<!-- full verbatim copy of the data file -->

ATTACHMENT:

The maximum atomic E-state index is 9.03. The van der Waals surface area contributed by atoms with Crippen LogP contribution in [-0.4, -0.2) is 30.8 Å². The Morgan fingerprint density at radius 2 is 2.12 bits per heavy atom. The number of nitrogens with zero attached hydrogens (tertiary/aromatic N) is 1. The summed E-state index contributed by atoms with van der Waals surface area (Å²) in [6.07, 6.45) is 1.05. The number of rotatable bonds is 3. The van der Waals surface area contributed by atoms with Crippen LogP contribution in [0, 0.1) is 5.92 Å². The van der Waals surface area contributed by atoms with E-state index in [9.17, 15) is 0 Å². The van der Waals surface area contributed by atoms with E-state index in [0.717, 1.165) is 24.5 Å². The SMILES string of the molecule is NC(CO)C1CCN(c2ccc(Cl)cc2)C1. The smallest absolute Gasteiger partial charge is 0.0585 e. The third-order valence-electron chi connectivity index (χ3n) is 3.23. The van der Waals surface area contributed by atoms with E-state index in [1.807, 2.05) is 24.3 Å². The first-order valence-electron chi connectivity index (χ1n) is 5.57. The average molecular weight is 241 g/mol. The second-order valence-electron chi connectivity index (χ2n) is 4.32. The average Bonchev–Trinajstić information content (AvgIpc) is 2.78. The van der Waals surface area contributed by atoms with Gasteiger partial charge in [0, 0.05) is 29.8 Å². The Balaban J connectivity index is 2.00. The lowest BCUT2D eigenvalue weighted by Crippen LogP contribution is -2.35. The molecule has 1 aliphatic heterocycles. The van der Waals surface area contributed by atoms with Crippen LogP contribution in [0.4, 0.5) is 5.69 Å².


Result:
The maximum atomic E-state index is 9.03. The van der Waals surface area contributed by atoms with Crippen LogP contribution in [-0.4, -0.2) is 30.8 Å². The Morgan fingerprint density at radius 2 is 2.12 bits per heavy atom. The number of nitrogens with zero attached hydrogens (tertiary/aromatic N) is 1. The summed E-state index contributed by atoms with van der Waals surface area (Å²) in [6.07, 6.45) is 1.05. The number of rotatable bonds is 3. The van der Waals surface area contributed by atoms with Crippen LogP contribution in [0, 0.1) is 5.92 Å². The van der Waals surface area contributed by atoms with E-state index in [9.17, 15) is 0 Å². The van der Waals surface area contributed by atoms with E-state index in [0.717, 1.165) is 24.5 Å². The SMILES string of the molecule is NC(CO)C1CCN(c2ccc(Cl)cc2)C1. The smallest absolute Gasteiger partial charge is 0.0585 e. The third-order valence-electron chi connectivity index (χ3n) is 3.23. The van der Waals surface area contributed by atoms with E-state index in [1.807, 2.05) is 24.3 Å². The first-order valence-electron chi connectivity index (χ1n) is 5.57. The average molecular weight is 241 g/mol. The second-order valence-electron chi connectivity index (χ2n) is 4.32. The average Bonchev–Trinajstić information content (AvgIpc) is 2.78. The van der Waals surface area contributed by atoms with Gasteiger partial charge in [0, 0.05) is 29.8 Å². The Balaban J connectivity index is 2.00. The lowest BCUT2D eigenvalue weighted by Crippen LogP contribution is -2.35. The molecule has 1 aliphatic heterocycles. The van der Waals surface area contributed by atoms with Crippen LogP contribution in [0.4, 0.5) is 5.69 Å².